Penn State University President Eric Barron today warned that 1,100 jobs in the university's Agricultural Research and Extension programs could be lost this spring if the programs do not secure a state appropriation by May 1.
He made that dire prediction to his board of trustees, meeting in Hershey, with the state budget standoff in Harrisburg now in its eighth month, leaving Penn State and three other state-related universities including the University of Pittsburgh with no state appropriation eight months into 2015-16.
He said the state aid received this year totals $600 million collectively on those campuses.
Earlier Friday in Pittsburgh, Pitt Chancellor Patrick Gallagher told his board with less specificity of "devastating consequences" that could occur at his school and the others if what he called a "serious game of brinksmanship" continues between Democratic Gov. Tom Wolf and Republicans in the Legislature.
At Penn State, the situation threatens irreversible impacts on those Agriculture-related programs that provide a range of key services to the agricultural community across Pennsylvania's 67 counties, officials said.
Mr. Barron said the 1,100 positions, if lost, would be statewide.
Penn State said an analysis by the College of Agricultural Sciences found that the jobs in jeopardy range from faculty to part-time extension positions.
The university said another $90 million in federal and county appropriations, and competitive grant funding that flows to the state due to the Commonwealth’s investment, could be lost.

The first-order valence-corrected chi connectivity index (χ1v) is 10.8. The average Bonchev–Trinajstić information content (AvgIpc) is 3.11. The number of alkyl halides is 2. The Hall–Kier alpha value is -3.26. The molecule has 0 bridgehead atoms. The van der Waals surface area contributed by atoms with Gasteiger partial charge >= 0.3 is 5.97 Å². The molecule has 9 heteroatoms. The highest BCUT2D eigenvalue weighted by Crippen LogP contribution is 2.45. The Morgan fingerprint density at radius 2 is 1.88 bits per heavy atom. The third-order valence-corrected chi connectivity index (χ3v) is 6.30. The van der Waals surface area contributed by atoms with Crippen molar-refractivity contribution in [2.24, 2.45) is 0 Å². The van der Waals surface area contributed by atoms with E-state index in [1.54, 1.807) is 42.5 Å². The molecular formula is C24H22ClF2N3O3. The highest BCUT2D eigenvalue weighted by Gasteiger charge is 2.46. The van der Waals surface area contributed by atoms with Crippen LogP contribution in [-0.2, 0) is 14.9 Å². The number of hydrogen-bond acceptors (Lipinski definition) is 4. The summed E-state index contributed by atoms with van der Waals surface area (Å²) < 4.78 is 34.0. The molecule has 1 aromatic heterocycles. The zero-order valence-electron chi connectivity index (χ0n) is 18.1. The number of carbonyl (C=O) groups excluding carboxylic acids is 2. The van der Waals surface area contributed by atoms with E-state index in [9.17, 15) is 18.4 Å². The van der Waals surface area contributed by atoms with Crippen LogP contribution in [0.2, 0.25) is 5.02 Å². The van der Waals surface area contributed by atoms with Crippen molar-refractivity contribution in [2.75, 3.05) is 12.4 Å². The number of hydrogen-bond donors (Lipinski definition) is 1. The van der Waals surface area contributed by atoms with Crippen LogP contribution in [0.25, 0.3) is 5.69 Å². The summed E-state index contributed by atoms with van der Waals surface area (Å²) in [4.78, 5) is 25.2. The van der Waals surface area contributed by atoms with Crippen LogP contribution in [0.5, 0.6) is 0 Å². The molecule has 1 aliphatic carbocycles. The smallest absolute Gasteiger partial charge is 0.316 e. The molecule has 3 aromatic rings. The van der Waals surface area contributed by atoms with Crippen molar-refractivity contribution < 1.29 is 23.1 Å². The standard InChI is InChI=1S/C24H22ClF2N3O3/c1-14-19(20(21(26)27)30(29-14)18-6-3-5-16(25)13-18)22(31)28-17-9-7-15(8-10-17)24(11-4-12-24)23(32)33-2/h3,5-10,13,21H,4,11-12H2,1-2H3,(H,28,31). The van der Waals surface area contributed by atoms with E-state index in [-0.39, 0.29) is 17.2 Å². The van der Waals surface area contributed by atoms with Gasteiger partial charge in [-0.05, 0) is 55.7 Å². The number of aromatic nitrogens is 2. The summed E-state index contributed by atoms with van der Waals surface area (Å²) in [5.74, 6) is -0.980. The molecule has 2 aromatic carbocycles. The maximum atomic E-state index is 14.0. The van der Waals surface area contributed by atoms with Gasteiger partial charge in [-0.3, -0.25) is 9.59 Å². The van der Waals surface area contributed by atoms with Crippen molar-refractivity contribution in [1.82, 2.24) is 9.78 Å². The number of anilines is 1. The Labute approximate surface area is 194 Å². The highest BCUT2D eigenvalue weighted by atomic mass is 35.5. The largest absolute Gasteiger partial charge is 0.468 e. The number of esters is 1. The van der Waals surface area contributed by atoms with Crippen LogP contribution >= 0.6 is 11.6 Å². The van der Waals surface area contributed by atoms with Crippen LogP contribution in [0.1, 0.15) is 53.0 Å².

"The power of the land-grant mission is that it serves the Commonwealth. Penn State's position as Pennsylvania's sole agricultural university is fundamental to our foundation, along with providing access to an affordable, top-flight education for our citizens and driving the Commonwealth's economy," Barron said in a statement. "If there is not quick action to restore funding for these vital programs, the 150-year-long partnership between Penn State and Pennsylvania will be forever changed."
"The dedicated faculty, staff, researchers and educators whose positions are at risk play a vital role in helping our state’s single-largest industry to compete on a national scale, Barron added. “Their work helps Pennsylvania’s farmers to increase efficiency and productivity, and helps the entire agricultural industry to respond swiftly to animal disease outbreaks, to address natural crises such as flooding and drought, to diagnose plant diseases that can threaten crops, and to respond to outbreaks of food-borne illness, to name just a few of many critical services."
“We are now vulnerable to potential loss of key people, and we are already seeing clear indications that other states are beginning to lure away vital faculty and staff talent,” he said.
Mr. Barron said standoff also could result in the elimination of 4-H and Master Gardener programs statewide. The university said it would affect about 92,000 members and some 9,500 volunteers statewide.
Next Wednesday, the leaders of Pitt, Temple and Lincoln universities, along with Penn State, are expected to go before the state Legislature to argue their case for their appropriations for 2016-17 budget -- still unsure if they will get aid for this year.
Bill Schackner: firstname.lastname@example.org, 412-263-1977 and on Twitter: @BschacknerPG.